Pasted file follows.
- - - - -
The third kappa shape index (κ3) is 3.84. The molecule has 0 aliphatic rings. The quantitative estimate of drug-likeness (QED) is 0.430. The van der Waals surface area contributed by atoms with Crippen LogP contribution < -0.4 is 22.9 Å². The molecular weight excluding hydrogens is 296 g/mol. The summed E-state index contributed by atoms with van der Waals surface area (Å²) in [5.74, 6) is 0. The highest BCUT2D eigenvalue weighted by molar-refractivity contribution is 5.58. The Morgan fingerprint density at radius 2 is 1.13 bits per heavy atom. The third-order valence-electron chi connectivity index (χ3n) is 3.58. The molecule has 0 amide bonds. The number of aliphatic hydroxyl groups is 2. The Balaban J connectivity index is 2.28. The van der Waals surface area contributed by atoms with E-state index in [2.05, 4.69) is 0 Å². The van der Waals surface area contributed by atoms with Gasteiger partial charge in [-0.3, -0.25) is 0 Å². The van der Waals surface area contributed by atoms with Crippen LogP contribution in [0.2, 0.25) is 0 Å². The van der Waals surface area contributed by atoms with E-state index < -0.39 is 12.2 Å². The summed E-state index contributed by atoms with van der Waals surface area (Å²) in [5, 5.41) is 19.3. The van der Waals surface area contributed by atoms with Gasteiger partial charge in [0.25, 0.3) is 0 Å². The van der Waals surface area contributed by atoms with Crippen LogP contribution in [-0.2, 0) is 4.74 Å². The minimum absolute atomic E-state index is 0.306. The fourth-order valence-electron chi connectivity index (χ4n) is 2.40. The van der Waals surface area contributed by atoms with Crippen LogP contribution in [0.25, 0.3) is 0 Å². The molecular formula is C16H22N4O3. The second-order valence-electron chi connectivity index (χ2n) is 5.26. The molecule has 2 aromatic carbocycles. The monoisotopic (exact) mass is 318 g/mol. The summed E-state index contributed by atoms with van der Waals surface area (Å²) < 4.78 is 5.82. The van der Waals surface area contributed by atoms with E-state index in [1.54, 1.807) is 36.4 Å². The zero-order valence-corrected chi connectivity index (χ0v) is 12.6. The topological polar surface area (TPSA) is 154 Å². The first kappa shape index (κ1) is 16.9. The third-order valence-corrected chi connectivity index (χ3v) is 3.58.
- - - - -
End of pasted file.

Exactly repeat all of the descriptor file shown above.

The third kappa shape index (κ3) is 3.84. The molecule has 0 aliphatic rings. The quantitative estimate of drug-likeness (QED) is 0.430. The van der Waals surface area contributed by atoms with Crippen LogP contribution < -0.4 is 22.9 Å². The molecular weight excluding hydrogens is 296 g/mol. The summed E-state index contributed by atoms with van der Waals surface area (Å²) in [5.74, 6) is 0. The highest BCUT2D eigenvalue weighted by molar-refractivity contribution is 5.58. The Morgan fingerprint density at radius 2 is 1.13 bits per heavy atom. The third-order valence-electron chi connectivity index (χ3n) is 3.58. The molecule has 0 amide bonds. The number of aliphatic hydroxyl groups is 2. The Balaban J connectivity index is 2.28. The van der Waals surface area contributed by atoms with E-state index in [2.05, 4.69) is 0 Å². The van der Waals surface area contributed by atoms with Gasteiger partial charge in [-0.3, -0.25) is 0 Å². The van der Waals surface area contributed by atoms with Crippen LogP contribution in [0.2, 0.25) is 0 Å². The van der Waals surface area contributed by atoms with E-state index < -0.39 is 12.2 Å². The summed E-state index contributed by atoms with van der Waals surface area (Å²) in [5, 5.41) is 19.3. The van der Waals surface area contributed by atoms with Gasteiger partial charge in [0.25, 0.3) is 0 Å². The van der Waals surface area contributed by atoms with Crippen LogP contribution in [-0.2, 0) is 4.74 Å². The minimum absolute atomic E-state index is 0.306. The fourth-order valence-electron chi connectivity index (χ4n) is 2.40. The van der Waals surface area contributed by atoms with Crippen LogP contribution in [0.25, 0.3) is 0 Å². The molecular formula is C16H22N4O3. The second-order valence-electron chi connectivity index (χ2n) is 5.26. The molecule has 2 aromatic carbocycles. The monoisotopic (exact) mass is 318 g/mol. The summed E-state index contributed by atoms with van der Waals surface area (Å²) < 4.78 is 5.82. The van der Waals surface area contributed by atoms with E-state index in [1.54, 1.807) is 36.4 Å². The zero-order valence-corrected chi connectivity index (χ0v) is 12.6. The topological polar surface area (TPSA) is 154 Å². The first kappa shape index (κ1) is 16.9. The third-order valence-corrected chi connectivity index (χ3v) is 3.58.